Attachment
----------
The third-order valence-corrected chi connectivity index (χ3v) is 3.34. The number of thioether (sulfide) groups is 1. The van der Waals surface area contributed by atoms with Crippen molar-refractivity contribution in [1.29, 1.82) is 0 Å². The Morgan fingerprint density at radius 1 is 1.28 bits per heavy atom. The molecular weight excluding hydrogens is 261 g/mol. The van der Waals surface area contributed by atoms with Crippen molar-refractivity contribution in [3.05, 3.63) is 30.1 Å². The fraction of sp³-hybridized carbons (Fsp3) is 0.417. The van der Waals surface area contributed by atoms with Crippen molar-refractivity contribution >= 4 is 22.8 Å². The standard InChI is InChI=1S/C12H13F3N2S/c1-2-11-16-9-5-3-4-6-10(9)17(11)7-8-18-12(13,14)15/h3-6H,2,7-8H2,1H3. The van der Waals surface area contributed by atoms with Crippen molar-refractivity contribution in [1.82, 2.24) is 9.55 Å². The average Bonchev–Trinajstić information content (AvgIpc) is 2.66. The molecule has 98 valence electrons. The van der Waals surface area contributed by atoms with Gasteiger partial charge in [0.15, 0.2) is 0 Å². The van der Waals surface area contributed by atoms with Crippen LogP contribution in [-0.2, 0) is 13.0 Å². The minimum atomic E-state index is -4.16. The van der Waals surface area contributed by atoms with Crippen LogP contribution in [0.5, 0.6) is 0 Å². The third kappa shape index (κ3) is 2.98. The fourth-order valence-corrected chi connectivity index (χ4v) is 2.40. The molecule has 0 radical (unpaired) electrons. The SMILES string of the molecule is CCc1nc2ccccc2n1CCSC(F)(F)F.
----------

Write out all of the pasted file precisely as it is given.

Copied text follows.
The third-order valence-corrected chi connectivity index (χ3v) is 3.34. The number of thioether (sulfide) groups is 1. The van der Waals surface area contributed by atoms with Crippen molar-refractivity contribution in [1.29, 1.82) is 0 Å². The Morgan fingerprint density at radius 1 is 1.28 bits per heavy atom. The molecular weight excluding hydrogens is 261 g/mol. The van der Waals surface area contributed by atoms with Crippen molar-refractivity contribution in [3.05, 3.63) is 30.1 Å². The fraction of sp³-hybridized carbons (Fsp3) is 0.417. The van der Waals surface area contributed by atoms with Crippen molar-refractivity contribution >= 4 is 22.8 Å². The standard InChI is InChI=1S/C12H13F3N2S/c1-2-11-16-9-5-3-4-6-10(9)17(11)7-8-18-12(13,14)15/h3-6H,2,7-8H2,1H3. The van der Waals surface area contributed by atoms with Crippen molar-refractivity contribution in [1.82, 2.24) is 9.55 Å². The average Bonchev–Trinajstić information content (AvgIpc) is 2.66. The molecule has 98 valence electrons. The van der Waals surface area contributed by atoms with Gasteiger partial charge in [0.15, 0.2) is 0 Å². The van der Waals surface area contributed by atoms with Crippen LogP contribution in [-0.2, 0) is 13.0 Å². The minimum atomic E-state index is -4.16. The van der Waals surface area contributed by atoms with Crippen LogP contribution in [0.5, 0.6) is 0 Å². The third kappa shape index (κ3) is 2.98. The fourth-order valence-corrected chi connectivity index (χ4v) is 2.40. The molecule has 0 radical (unpaired) electrons. The SMILES string of the molecule is CCc1nc2ccccc2n1CCSC(F)(F)F.